In addition to the usual reviews and comments you would find on a horror movie blog, this is also a document of the wonderfully vast horror movie section of the video store I worked at in my youth.

Tuesday, July 22, 2014

The Wolf At Your Door.

Saturday was a long day of films, the most anticipated for me being Adrián García Bogliano's, Late Phases.

After several residents of senior community are viciously mutilated, blind war veteran Ambrose McKinley (Nick Damici) takes it upon himself to find out the cause, and stop him – or it – for good.

Bogliano's newest is a slight departure from his previous film Here Comes The Devil. Sure, they are both narratively straightforward and feature strained family relationships, but while Devil focuses on youth, this one centeres on the other side of the spectrum. Ambrose (played with crusty zeal by Damici) has basically been cast off by the world, so when the opportunity arises to go some good, he accepts, even though he is in no shape to do so. Ambrose is, in fact, a man with nothing to lose.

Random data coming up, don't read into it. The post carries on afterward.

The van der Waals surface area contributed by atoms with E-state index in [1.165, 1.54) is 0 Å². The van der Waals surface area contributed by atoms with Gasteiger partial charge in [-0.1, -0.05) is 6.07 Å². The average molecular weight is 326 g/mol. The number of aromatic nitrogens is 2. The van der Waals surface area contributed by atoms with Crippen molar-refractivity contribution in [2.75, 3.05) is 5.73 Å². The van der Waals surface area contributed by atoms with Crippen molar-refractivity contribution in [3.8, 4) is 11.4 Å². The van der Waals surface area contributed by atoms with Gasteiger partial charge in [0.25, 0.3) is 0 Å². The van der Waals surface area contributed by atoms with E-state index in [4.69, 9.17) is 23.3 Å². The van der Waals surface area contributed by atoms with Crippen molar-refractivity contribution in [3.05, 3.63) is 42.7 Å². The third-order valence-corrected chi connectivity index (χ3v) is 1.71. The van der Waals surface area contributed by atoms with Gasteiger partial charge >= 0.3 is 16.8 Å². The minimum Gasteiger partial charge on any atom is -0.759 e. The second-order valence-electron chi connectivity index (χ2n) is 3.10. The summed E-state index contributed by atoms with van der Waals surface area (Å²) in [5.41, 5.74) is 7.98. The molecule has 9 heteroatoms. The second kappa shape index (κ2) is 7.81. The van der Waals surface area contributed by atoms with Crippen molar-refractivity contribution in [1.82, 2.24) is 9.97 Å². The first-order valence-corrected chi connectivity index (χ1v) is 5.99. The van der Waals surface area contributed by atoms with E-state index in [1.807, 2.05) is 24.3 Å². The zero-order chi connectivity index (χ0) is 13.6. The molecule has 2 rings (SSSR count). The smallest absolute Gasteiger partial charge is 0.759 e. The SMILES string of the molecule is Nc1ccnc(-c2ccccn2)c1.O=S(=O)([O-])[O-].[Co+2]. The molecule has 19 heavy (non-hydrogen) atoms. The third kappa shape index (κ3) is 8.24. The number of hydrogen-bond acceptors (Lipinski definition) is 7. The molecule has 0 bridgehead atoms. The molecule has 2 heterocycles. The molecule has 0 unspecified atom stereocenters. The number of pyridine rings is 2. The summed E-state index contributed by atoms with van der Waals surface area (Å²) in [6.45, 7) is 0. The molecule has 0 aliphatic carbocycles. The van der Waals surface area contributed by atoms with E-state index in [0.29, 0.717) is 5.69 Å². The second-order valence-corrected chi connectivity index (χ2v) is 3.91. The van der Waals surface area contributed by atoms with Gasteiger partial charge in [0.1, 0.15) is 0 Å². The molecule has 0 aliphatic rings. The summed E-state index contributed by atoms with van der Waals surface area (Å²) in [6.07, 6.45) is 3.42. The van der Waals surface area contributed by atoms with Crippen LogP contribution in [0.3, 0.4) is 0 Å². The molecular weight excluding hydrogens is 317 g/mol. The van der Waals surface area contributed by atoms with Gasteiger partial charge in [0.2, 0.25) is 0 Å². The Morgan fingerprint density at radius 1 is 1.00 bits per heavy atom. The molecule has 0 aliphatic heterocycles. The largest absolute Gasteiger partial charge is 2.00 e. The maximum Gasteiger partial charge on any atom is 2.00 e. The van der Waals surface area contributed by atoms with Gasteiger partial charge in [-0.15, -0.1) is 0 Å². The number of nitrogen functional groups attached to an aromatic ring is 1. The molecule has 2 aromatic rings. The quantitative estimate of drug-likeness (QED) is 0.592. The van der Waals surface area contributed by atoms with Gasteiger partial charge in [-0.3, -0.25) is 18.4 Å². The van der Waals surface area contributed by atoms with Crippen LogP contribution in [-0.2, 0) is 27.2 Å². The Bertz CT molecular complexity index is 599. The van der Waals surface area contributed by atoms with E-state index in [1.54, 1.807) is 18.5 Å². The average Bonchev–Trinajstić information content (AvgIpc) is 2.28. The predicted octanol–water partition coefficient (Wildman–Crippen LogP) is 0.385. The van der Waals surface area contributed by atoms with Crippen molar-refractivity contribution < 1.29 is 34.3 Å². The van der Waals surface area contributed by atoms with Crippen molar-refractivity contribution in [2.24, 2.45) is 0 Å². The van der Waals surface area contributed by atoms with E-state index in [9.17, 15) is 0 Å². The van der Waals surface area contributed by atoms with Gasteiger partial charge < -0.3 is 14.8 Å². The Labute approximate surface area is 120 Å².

What Late Phases also shared with Devil was great performances. In addition to Damici, who it was good to see have a significant role away from his compatriot Jim Mickle, there were also a handful of actors I don't get to see as much as I'd prefer, like Tom Noonan and Dana Ashbrook.

Nick Damici & Tom Noonan in Late Phases.

I was excited to see Bob Kurtzman's name in the opening credits, as that meant the effects were in good hands. I really liked the creature designs in Late Phases. Most of the time when you see a werewolf movie, they are some variation of what we've seen in go-to films like An American Werewolf In London. Here, I felt like Kurtzman really tried for something unique, while also adding touches that somewhat recalled creatures from his previous work. The featured (and lengthy) transformation scene, though it does cheat with some cutaways, was well executed.

Apart from that, Late Phases isn't too flashy and is of a pace you would expect about a blind old man doing mock detective work. The bloody climax was terrific though and worth the wait.

Bogliano is steadily making a name for himself with these solid genre pieces utilizing tried-and-true formulas (rape revenge, evil children, werewolves, etc) and I'll be sure to check out any of his future projects.

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